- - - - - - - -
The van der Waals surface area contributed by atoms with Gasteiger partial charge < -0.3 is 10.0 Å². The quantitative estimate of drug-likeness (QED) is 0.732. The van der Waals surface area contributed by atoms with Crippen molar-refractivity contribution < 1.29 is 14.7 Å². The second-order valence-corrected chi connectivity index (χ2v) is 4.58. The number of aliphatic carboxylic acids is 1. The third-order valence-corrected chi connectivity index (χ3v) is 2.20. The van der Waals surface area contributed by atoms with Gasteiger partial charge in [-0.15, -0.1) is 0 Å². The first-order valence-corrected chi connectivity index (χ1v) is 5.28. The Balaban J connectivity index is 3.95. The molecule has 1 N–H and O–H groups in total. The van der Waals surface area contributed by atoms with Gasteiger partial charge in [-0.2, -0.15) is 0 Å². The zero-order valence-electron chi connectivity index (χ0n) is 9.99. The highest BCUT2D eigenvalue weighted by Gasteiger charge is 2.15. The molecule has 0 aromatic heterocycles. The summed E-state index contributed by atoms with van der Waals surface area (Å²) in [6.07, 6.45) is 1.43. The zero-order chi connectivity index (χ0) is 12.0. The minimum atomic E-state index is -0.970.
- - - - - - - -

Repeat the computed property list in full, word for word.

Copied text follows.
The van der Waals surface area contributed by atoms with Gasteiger partial charge < -0.3 is 10.0 Å². The quantitative estimate of drug-likeness (QED) is 0.732. The van der Waals surface area contributed by atoms with Crippen molar-refractivity contribution < 1.29 is 14.7 Å². The second-order valence-corrected chi connectivity index (χ2v) is 4.58. The number of aliphatic carboxylic acids is 1. The third-order valence-corrected chi connectivity index (χ3v) is 2.20. The van der Waals surface area contributed by atoms with Gasteiger partial charge in [-0.15, -0.1) is 0 Å². The first-order valence-corrected chi connectivity index (χ1v) is 5.28. The Balaban J connectivity index is 3.95. The molecule has 1 N–H and O–H groups in total. The van der Waals surface area contributed by atoms with Gasteiger partial charge in [-0.2, -0.15) is 0 Å². The zero-order valence-electron chi connectivity index (χ0n) is 9.99. The highest BCUT2D eigenvalue weighted by Gasteiger charge is 2.15. The molecule has 0 aromatic heterocycles. The summed E-state index contributed by atoms with van der Waals surface area (Å²) in [6.07, 6.45) is 1.43. The zero-order chi connectivity index (χ0) is 12.0. The minimum atomic E-state index is -0.970.